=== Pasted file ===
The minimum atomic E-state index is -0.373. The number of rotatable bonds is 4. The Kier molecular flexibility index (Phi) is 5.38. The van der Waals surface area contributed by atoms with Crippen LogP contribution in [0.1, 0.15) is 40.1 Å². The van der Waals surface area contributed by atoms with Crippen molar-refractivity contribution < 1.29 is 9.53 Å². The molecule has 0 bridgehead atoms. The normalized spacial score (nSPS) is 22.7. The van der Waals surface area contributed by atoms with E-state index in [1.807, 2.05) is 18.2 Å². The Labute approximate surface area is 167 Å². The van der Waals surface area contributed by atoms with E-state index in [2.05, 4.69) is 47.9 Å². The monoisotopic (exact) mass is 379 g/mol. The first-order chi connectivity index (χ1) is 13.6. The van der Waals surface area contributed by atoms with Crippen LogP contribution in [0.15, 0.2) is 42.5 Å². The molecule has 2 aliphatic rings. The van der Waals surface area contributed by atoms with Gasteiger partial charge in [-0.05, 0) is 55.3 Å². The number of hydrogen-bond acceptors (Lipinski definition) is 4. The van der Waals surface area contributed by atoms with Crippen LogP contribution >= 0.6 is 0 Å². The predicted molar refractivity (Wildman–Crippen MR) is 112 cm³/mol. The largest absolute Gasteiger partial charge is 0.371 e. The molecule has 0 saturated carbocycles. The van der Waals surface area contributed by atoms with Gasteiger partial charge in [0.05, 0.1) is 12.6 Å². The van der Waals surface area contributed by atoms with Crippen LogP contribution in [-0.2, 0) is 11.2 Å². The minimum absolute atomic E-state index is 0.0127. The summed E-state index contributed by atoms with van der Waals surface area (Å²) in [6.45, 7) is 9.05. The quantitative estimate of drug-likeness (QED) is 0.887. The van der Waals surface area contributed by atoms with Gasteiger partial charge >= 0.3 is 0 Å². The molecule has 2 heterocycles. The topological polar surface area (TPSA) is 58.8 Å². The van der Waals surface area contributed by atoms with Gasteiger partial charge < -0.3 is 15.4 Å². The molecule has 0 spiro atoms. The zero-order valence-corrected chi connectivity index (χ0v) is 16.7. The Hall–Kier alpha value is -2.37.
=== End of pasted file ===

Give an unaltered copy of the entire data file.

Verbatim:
The minimum atomic E-state index is -0.373. The number of rotatable bonds is 4. The Kier molecular flexibility index (Phi) is 5.38. The van der Waals surface area contributed by atoms with Crippen LogP contribution in [0.1, 0.15) is 40.1 Å². The van der Waals surface area contributed by atoms with Crippen molar-refractivity contribution < 1.29 is 9.53 Å². The molecule has 0 bridgehead atoms. The normalized spacial score (nSPS) is 22.7. The van der Waals surface area contributed by atoms with E-state index in [1.807, 2.05) is 18.2 Å². The Labute approximate surface area is 167 Å². The van der Waals surface area contributed by atoms with E-state index in [2.05, 4.69) is 47.9 Å². The monoisotopic (exact) mass is 379 g/mol. The first-order chi connectivity index (χ1) is 13.6. The van der Waals surface area contributed by atoms with Crippen LogP contribution in [0.15, 0.2) is 42.5 Å². The molecule has 2 aliphatic rings. The van der Waals surface area contributed by atoms with Gasteiger partial charge in [-0.05, 0) is 55.3 Å². The number of hydrogen-bond acceptors (Lipinski definition) is 4. The van der Waals surface area contributed by atoms with Crippen LogP contribution >= 0.6 is 0 Å². The predicted molar refractivity (Wildman–Crippen MR) is 112 cm³/mol. The largest absolute Gasteiger partial charge is 0.371 e. The molecule has 0 saturated carbocycles. The van der Waals surface area contributed by atoms with Gasteiger partial charge in [0.05, 0.1) is 12.6 Å². The van der Waals surface area contributed by atoms with Crippen LogP contribution in [-0.2, 0) is 11.2 Å². The minimum absolute atomic E-state index is 0.0127. The summed E-state index contributed by atoms with van der Waals surface area (Å²) in [6.45, 7) is 9.05. The quantitative estimate of drug-likeness (QED) is 0.887. The van der Waals surface area contributed by atoms with Gasteiger partial charge >= 0.3 is 0 Å². The molecule has 2 heterocycles. The topological polar surface area (TPSA) is 58.8 Å². The van der Waals surface area contributed by atoms with Gasteiger partial charge < -0.3 is 15.4 Å². The molecule has 0 spiro atoms. The zero-order valence-corrected chi connectivity index (χ0v) is 16.7. The Hall–Kier alpha value is -2.37.